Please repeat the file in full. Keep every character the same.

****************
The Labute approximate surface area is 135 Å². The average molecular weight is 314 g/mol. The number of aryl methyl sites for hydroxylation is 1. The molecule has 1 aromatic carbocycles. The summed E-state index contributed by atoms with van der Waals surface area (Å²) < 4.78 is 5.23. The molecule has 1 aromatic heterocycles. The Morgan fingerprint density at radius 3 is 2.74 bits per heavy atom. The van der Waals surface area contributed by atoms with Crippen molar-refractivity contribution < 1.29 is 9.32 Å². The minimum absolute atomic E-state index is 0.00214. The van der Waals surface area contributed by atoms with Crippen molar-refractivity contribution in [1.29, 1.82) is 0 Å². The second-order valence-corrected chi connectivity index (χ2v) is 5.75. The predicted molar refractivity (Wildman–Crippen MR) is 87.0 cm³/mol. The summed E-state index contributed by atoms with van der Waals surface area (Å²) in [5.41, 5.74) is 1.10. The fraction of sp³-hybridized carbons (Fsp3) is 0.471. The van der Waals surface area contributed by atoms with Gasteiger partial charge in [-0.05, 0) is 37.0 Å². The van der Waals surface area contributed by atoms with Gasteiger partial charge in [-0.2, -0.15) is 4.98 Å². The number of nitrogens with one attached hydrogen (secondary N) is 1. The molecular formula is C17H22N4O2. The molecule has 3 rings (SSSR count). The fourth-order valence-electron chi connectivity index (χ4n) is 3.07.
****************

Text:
The Labute approximate surface area is 135 Å². The average molecular weight is 314 g/mol. The number of aryl methyl sites for hydroxylation is 1. The molecule has 1 aromatic carbocycles. The summed E-state index contributed by atoms with van der Waals surface area (Å²) < 4.78 is 5.23. The molecule has 1 aromatic heterocycles. The Morgan fingerprint density at radius 3 is 2.74 bits per heavy atom. The van der Waals surface area contributed by atoms with Crippen molar-refractivity contribution < 1.29 is 9.32 Å². The minimum absolute atomic E-state index is 0.00214. The van der Waals surface area contributed by atoms with Crippen molar-refractivity contribution in [1.29, 1.82) is 0 Å². The second-order valence-corrected chi connectivity index (χ2v) is 5.75. The predicted molar refractivity (Wildman–Crippen MR) is 87.0 cm³/mol. The summed E-state index contributed by atoms with van der Waals surface area (Å²) in [5.41, 5.74) is 1.10. The fraction of sp³-hybridized carbons (Fsp3) is 0.471. The van der Waals surface area contributed by atoms with Gasteiger partial charge in [-0.05, 0) is 37.0 Å². The van der Waals surface area contributed by atoms with Gasteiger partial charge in [-0.2, -0.15) is 4.98 Å². The number of nitrogens with one attached hydrogen (secondary N) is 1. The molecular formula is C17H22N4O2. The molecule has 3 rings (SSSR count). The fourth-order valence-electron chi connectivity index (χ4n) is 3.07.